While Congress writes laws to be signed into law by the President, the Supreme Court interprets the law.  But interpretation is a hollow exercise if it is not enforced.  These three cases show how the dance between constitutional interpretation and legal enforcement become a balancing act between branches.  Occasionally, these balancing acts spill over into public conflicts and duels.

Korematsu v. United States, 323 U.S. 214 (1944)

Holding: The exclusion order leading to Japanese American Internment was constitutional.

Majority: Black, joined by Stone, Reed, Douglas, Rutledge, Frankfurter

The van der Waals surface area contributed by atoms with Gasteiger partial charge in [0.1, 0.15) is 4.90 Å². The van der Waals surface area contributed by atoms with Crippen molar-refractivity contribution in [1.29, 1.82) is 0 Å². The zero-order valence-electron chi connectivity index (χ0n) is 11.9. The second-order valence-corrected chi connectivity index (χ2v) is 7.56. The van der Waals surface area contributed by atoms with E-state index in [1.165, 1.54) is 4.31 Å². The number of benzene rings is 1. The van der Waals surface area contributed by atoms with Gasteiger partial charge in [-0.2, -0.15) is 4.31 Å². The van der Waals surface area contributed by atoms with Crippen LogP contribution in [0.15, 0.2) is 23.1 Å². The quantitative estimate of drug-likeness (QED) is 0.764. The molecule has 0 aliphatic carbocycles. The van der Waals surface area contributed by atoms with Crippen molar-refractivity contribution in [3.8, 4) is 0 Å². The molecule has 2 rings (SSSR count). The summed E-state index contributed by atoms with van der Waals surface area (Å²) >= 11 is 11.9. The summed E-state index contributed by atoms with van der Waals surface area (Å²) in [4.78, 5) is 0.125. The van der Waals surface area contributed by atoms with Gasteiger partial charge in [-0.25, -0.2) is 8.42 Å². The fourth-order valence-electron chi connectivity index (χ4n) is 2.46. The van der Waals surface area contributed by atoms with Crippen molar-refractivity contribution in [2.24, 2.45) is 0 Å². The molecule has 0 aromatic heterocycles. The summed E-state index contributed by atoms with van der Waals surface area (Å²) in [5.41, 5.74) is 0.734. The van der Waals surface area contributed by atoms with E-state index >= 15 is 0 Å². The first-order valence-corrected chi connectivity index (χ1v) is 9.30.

Concurrence: Frankfurter
Dissent: Roberts
Dissent: Murphy
Dissent: Jackson

Korematsu is a lingering black eye on the American legal system.  It remains a damning indictment against the Executive excesses of FDR and the judicial spinelessness of his appointees.  Alternately, Korematsu shows a patriotic Supreme Court upholding the will of the Executive in times of war against a ruthless enemy dedicated to brutality, terror, and warmongering.  What do you think, Dear Reader?

The case, like the segregated armed forces and the alliance with Stalin, opens any number of vulnerabilities within the otherwise hagiographic treatment of the Greatest Generation.  No amount of nostalgia or selective memory will disprove that our leaders and our citizens had feet of clay.  The Second World War was not as black-and-white as the opposing forces in the Lord of the Rings.  Reality, to quote Herman Melville, had more ragged edges.